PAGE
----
Once you start programming functionally (snobbism alert), you stop turning problems into variables and loops and start getting really beefed at languages like Java that give you no other choice (or the functional option is verbose and sticks out like a bauble). Here is a parallel idea in a completely different technology:

The equivalent of branching and cloning in centralized version control systems, when it exists, requires network communication. … these operations will be slower to some degree, usually to the point where users won’t bother using them unless absolutely necessary. … I experienced these phenomena first-hand. Git was the first version control system I used, and I grew accustomed to it, taking many features for granted. I did not know what centralized systems were like, and assumed they were similar. Later, I was forced to use one…

Just having a feature is not good enough: it has to be convenient. And also, isn’t it trippy to think about someone learning Git first, then struggling with Subversion or whatever, while the rest of us are struggling up a steep learning curve in the opposite direction (uphill both ways) to learn Git? Don’t you wish you had learned Git first?

So here is the theory: if you teach people functional programming first, not only will they learn a better form of programming, but they’ll learn it more readily. Human brains are not composed of registers and logic units. And even though we aren’t all mathletes, the concept of the function was developed by humans, for humans, long before anybody thought about updating variables in instruction loops that repeat thousands of times—an idea that is almost oppressively mechanical in the abstract.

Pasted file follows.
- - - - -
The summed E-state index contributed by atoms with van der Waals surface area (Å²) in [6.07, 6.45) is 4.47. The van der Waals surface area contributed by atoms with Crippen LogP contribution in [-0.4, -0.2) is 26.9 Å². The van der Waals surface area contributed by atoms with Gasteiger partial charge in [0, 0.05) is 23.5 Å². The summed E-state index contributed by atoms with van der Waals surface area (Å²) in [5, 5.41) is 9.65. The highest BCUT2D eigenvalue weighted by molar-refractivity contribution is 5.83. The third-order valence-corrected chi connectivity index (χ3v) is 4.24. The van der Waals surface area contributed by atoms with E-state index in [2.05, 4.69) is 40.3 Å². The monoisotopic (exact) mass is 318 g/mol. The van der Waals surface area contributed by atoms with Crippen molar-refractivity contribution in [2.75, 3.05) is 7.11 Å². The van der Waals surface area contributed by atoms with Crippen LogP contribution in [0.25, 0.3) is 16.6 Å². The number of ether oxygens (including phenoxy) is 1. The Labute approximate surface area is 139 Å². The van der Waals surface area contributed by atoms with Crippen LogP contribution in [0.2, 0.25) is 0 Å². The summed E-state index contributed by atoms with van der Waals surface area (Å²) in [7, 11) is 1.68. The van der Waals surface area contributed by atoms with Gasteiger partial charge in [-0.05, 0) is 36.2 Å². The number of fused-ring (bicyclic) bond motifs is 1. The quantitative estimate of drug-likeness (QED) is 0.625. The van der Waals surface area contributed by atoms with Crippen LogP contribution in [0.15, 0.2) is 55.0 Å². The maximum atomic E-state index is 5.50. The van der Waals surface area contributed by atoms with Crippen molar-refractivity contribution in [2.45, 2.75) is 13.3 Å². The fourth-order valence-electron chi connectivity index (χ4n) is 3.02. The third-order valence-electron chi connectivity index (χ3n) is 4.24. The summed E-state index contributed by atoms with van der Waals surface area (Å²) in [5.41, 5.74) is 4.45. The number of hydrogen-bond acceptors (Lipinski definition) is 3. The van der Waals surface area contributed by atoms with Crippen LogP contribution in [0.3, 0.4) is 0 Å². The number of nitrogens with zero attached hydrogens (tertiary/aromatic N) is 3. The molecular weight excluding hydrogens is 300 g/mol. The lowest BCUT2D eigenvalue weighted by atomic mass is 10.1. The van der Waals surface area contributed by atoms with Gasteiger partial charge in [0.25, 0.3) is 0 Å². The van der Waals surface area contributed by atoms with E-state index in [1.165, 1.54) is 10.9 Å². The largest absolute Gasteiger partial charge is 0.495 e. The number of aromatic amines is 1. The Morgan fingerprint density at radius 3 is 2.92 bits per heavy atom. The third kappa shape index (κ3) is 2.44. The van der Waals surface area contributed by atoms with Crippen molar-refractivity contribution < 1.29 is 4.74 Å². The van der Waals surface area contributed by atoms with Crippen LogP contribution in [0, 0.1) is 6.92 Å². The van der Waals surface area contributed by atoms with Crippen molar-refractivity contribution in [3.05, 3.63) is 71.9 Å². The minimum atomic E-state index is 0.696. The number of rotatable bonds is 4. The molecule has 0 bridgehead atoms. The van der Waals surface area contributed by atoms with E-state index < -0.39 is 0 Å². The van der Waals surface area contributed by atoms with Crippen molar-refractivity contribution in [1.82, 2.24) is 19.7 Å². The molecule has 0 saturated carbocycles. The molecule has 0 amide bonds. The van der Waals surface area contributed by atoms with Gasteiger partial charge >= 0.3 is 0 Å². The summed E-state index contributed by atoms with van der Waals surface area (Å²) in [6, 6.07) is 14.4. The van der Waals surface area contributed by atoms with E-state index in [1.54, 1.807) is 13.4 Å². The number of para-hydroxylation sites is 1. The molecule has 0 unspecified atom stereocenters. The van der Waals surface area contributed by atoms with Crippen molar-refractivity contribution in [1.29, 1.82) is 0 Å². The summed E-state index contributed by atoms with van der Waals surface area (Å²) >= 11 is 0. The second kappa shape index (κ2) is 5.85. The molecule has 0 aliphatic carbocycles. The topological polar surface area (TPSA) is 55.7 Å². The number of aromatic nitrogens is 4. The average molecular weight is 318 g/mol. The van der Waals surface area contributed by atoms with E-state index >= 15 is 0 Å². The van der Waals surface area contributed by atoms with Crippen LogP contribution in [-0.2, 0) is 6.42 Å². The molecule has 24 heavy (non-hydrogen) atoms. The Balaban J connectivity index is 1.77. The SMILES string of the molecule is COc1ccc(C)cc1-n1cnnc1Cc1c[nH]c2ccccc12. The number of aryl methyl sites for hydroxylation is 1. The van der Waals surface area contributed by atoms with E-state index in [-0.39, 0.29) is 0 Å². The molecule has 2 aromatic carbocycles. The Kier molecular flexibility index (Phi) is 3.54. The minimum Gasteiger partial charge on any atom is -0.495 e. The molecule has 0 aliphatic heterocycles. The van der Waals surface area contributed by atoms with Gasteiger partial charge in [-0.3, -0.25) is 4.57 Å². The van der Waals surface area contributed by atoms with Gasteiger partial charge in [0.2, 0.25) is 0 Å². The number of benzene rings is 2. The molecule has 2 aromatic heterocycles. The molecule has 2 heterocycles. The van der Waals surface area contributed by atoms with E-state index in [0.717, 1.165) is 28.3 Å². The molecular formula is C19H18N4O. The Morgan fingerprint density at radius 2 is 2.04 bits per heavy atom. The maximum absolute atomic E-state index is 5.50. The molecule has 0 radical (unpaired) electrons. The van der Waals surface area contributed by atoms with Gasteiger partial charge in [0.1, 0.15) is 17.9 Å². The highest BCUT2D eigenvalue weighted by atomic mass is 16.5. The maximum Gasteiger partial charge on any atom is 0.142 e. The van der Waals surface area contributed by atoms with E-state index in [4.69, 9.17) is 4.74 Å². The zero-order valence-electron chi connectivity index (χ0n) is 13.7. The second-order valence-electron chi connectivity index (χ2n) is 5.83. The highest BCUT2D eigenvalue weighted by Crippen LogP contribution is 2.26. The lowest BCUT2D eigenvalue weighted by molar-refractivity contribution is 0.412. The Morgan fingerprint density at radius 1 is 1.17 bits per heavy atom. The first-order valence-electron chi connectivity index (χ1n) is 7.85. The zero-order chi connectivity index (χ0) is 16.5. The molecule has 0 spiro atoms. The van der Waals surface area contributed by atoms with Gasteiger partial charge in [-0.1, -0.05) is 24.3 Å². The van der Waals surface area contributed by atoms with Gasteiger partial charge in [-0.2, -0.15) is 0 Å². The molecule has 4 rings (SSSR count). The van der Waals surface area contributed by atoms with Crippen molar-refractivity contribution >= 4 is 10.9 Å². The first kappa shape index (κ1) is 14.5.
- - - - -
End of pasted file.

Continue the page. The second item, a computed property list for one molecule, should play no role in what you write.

Functional programming is more humane

From the original Flocking example, a method of the Boid class:

// Separation
// Method checks for nearby boids and steers away
Vector3D separate (ArrayList boids) {
  float desiredseparation = 25.0f;
  Vector3D sum = new Vector3D(0,0,0);
  int count = 0;
  // For every boid in the system, check if it's too close
  for (int i = 0 ; i < boids.size(); i++) {
    Boid other = (Boid) boids.get(i);
    float d = loc.distance(loc,other.loc);
    // If the distance is greater than 0 and less than an arbitrary amount
    // (0 when you are yourself)
    if ((d > 0) && (d < desiredseparation)) {
      // Calculate vector pointing away from neighbor
      Vector3D diff = loc.sub(loc,other.loc);
      diff.div(d);        // Weight by distance
      count++;            // Keep track of how many
  // Average -- divide by how many
  if (count > 0) {
  return sum;

It’s no coincidence that the method we use to understand procedural code (aside from reading the comments and just pretending to understand it) is to become, temporarily, a very slow and crappy computer. Step through it and make a table of the value of variables in succeeding statements and iterate—gruellingly—multiple times through any loop until it is clear how the machine will interpret the instructions.